Corporal punishment in Marion Co. schools reinstated

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MARION COUNTY, Fla. —

Less than 24 hours after Marion County school leaders decided to bring back paddling for elementary students, Channel 9 has learned that middle school students could be next.

"One time, I spanked my son on the butt. He got angry. He started throwing stuff. I said, 'Wow, that's (spanking is) not the good thing to do,'" said parent Yadira Pierluissi.

Pierluissi said that since then, she has found other ways to discipline her 7-year-old son.

She said she is shocked to learn that someone at her son's school could ask for permission to paddle her son.

"Hitting him, it will make him badder," said Pierluissi.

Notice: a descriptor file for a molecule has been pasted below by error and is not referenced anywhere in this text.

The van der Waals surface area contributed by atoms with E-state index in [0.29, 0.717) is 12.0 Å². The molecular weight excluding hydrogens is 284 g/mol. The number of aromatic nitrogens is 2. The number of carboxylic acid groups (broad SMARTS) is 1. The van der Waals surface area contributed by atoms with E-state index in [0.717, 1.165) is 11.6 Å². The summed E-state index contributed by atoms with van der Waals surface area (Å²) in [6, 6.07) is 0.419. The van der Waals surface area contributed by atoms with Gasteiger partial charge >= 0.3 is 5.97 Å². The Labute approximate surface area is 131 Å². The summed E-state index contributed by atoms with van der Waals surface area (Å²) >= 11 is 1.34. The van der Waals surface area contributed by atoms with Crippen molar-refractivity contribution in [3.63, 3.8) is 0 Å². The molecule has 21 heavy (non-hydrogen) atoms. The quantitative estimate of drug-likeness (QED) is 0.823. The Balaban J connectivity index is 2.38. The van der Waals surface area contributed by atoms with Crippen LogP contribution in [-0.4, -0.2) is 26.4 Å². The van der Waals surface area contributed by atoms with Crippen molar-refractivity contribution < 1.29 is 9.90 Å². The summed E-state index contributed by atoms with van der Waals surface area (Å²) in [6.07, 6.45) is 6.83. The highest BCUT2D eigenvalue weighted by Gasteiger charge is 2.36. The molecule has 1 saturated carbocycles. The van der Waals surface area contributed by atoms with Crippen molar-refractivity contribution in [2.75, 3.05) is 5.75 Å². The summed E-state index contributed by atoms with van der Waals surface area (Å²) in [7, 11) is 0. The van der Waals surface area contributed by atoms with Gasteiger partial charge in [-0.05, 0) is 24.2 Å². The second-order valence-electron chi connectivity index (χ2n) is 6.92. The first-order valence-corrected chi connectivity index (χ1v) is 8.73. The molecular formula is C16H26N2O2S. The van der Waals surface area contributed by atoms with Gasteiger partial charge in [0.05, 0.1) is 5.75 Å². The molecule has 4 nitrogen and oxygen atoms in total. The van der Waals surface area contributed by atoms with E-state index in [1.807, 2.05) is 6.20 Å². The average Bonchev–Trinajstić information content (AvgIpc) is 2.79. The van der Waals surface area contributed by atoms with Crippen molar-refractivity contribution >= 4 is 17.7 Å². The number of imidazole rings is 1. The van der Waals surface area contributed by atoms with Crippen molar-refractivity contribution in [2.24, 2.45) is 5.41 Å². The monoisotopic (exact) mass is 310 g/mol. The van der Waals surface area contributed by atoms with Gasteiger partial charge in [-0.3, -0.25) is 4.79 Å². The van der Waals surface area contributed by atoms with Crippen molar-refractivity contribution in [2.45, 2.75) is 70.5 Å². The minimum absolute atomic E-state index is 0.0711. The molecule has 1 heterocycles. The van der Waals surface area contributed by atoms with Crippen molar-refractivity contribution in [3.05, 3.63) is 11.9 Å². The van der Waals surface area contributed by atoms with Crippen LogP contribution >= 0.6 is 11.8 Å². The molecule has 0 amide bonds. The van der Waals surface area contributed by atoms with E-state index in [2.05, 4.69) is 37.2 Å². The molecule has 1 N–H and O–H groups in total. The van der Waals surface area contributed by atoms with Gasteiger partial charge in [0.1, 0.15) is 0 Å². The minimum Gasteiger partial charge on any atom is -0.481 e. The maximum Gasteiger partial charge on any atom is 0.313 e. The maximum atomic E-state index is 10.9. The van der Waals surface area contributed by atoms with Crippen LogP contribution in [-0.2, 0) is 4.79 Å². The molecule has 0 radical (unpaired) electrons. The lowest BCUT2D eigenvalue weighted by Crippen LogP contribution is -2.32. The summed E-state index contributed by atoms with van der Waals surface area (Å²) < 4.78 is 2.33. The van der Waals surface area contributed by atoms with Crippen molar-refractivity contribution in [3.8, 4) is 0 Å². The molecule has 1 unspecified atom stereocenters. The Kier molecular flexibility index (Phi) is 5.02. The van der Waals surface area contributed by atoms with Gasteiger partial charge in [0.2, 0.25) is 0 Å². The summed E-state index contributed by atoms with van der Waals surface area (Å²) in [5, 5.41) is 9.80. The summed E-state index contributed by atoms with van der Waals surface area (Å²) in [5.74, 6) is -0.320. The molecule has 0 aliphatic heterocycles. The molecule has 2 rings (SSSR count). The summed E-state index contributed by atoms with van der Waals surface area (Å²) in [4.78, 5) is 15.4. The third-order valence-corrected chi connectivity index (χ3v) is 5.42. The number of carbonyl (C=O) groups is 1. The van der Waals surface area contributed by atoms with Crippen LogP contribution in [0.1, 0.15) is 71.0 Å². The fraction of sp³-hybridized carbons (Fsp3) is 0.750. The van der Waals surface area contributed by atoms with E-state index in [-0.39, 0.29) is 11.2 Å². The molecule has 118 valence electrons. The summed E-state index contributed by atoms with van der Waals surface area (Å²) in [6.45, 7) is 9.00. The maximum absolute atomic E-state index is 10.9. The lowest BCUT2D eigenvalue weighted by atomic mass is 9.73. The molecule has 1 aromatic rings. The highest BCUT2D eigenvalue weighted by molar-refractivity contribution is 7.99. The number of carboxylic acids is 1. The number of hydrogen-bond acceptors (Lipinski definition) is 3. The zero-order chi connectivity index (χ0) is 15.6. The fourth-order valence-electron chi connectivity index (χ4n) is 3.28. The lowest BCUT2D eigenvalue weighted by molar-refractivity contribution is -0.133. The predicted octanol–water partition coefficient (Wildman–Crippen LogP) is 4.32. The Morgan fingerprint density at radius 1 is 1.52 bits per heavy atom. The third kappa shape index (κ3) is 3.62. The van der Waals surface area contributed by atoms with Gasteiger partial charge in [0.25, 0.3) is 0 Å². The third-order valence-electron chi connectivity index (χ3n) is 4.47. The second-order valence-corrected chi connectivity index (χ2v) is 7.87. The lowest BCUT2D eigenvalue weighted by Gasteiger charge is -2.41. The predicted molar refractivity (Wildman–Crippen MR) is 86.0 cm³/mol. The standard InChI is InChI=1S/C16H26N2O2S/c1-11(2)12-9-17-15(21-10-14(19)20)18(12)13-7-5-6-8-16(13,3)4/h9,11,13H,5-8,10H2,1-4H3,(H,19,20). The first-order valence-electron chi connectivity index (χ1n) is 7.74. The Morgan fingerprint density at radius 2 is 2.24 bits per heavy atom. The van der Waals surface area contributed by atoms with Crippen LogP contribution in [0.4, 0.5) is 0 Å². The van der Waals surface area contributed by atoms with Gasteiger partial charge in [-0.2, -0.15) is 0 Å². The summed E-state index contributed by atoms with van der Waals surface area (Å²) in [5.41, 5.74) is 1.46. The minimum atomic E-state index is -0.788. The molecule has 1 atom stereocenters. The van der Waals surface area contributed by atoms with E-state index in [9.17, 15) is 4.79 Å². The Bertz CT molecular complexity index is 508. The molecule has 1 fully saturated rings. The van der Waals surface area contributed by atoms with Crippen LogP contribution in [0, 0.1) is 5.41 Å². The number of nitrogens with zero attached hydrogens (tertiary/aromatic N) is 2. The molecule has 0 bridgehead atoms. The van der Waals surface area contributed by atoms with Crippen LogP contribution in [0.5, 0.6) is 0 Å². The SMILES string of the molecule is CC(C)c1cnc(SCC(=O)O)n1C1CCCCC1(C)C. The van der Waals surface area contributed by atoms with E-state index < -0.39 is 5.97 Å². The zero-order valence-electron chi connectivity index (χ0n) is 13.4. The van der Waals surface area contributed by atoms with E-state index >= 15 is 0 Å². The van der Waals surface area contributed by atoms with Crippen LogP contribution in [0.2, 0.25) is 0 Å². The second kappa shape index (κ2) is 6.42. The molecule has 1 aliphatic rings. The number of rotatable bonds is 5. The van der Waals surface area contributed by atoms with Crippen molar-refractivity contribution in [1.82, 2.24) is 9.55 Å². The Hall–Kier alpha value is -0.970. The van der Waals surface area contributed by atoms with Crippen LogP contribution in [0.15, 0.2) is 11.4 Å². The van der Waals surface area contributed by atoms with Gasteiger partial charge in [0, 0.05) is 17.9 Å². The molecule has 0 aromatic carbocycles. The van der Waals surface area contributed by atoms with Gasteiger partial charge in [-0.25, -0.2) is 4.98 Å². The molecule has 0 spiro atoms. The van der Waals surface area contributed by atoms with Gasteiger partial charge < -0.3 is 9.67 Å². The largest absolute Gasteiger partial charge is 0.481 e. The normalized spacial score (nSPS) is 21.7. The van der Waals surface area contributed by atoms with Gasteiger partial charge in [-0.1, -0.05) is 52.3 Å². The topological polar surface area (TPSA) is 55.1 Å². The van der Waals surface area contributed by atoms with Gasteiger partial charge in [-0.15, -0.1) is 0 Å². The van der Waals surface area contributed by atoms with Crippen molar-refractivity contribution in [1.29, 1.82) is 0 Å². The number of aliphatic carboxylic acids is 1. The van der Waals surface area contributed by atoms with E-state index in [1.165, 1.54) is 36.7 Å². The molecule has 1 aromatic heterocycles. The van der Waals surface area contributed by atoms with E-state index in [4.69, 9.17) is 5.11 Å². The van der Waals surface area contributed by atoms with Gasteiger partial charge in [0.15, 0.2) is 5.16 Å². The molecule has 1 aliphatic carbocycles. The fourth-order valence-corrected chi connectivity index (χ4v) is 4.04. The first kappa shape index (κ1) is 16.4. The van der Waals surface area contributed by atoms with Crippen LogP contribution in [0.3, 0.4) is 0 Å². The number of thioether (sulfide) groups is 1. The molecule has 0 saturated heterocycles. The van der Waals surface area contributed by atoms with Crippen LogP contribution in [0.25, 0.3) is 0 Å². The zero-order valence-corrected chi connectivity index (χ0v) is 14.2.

Marion County School Board member Nancy Stacy helped pass corporal punishment for elementary schools. She told Channel 9 she wants it for middle school students, too.

"What do you want to say to people who think paddling is a form of abuse?" Channel 9's Marisa Mendelson asked Stacy.

"I believe that allowing children to have discipline issues and be disrespectful of other people is abuse, also," said Stacy.

An administrator told Mendelson that a wood paddle is typically used, and school officials will usually hit a child two to three times.

"I can't really say how hard they are hit. I guess it varies from individual from individual," said Sunrise Elementary Principal Chuck Trombly.

Trombly said he used to use corporal punishment when he was dean at another Marion County school.

"I think it does give schools another option to have in their discipline plan," said Trombly.

The paddling policy will go into effect next school year. It will be up to principals to decide which schools follow through. Then, parents have to give written and verbal permission.

But Pierluissi said she doesn't want a paddle anywhere near her son.

"They're not the parent; I am," she said.

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